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It has been nearly five years since the University of Utah parted ways with Coach Chuck Stobart, he of the option offense and the bedrock-solid defense. But the WAC now has another son of the heartland: Colorado State Coach Earle Bruce.

The nation's 10th-winningest active coach is in Fort Collins, and for the first time in years, the Colorado State Rams are playing Monster Mash Football. They begin the first of three season-ending road games when they meet Utah on Saturday in Rice Stadium.Bruce, the former Ohio State coach who was fired for winning only 76 percent of his games in Columbus, is building a team from the ground up - and bringing his Midwestern roots with him. He's wearing a dark fedora and a suit on the sidelines. He's using an I-formation offense that passes 11 fewer times a game than last year's team. And, despite a so-so 3-4-1 record, he is reviving long-dead hopes in the highlands of Fort Collins, where the slogan has been, "Winning isn't everything . . . it's impossible"; where alumni cryptically refer to CSU as "CS-Lose."

"Without a doubt, people are optimistic," says sports information director Gary Ozzello. "It has been a long, long time since we had teams play this type of football."

CSU fired the likeable but unsuccessful Leon Fuller last fall after back-to-back years of 1-11 and 1-10. But the memories of such awful years may be fading already. Colorado State, though not a big winner, is developing a reputation of being solid, fundamental and hard-nosed.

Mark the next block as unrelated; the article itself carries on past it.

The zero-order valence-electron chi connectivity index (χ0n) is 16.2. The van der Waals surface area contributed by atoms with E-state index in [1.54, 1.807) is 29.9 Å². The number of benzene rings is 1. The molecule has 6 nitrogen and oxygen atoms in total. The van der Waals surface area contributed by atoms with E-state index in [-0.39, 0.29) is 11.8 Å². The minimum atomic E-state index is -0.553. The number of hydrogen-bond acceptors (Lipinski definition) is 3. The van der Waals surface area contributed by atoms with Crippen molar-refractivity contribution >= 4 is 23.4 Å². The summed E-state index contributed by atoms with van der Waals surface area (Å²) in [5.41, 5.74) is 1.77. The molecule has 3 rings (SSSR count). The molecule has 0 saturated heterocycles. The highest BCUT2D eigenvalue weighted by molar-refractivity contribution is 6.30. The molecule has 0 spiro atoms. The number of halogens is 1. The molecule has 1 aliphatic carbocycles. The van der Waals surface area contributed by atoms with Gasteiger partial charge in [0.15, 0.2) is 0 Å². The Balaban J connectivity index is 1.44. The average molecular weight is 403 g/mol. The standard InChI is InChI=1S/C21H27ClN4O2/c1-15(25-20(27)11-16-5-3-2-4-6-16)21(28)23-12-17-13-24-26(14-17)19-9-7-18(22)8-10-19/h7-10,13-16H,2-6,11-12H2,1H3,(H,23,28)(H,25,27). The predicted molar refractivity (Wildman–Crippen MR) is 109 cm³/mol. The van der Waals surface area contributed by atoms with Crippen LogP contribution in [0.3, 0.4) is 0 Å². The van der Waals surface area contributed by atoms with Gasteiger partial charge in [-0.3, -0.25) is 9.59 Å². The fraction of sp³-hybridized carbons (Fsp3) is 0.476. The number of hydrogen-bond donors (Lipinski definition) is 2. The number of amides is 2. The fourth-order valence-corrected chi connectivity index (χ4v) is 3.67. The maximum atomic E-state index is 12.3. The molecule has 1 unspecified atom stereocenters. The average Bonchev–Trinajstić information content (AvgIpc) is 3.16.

It is no coincidence that the change came with the arrival of Bruce. He began by setting up a system of no-nonsense rules for attending meetings, meals and class. After four games he dismissed two players for disciplinary reasons. "As long as you abide by his rules, everything is fine," said one CSU staffer.

Bruce's coaching style has always reflected his background. Though he was raised in Pittsburgh, Bruce's ties to the Midwest are deep. Soon after earning his bachelor's degree from Ohio State in 1953, he began as an Ohio high school coach. When he landed his first head collegiate job, in 1972 at Tampa, Bruce began a tradition of rugged teams. After a year at Tampa he moved to Iowa State, where he spent six years. He took the Cyclones to bowl games the final two seasons.

Utah assistant coach Wayne McQuivey, who was at Utah in the mid-70s, remembers Bruce's ISU teams well. They beat Utah 31-3 in 1975 and 44-14 the following year. "They were the most physical football teams I had ever seen," says McQuivey. "They just beat us up physically. Talk about smash-mouth football . . ."

McQuivey and the Utes got another look at Bruce in 1986 when his Ohio State team humiliated Utah 64-6.

Bruce's arrival at Colorado State was more of a natural process than a shocking development. After nine seasons at Ohio State, he was fired amid nationwide publicity. Though detractors pointed out that the program was slipping - OSU committed the inexcusable crime of losing three games in a row in 1987 - many writers and administrators lamented that a person with an 81-26-1 record should have to worry about job security. Bruce's OSU teams went to bowl games eight of the nine years.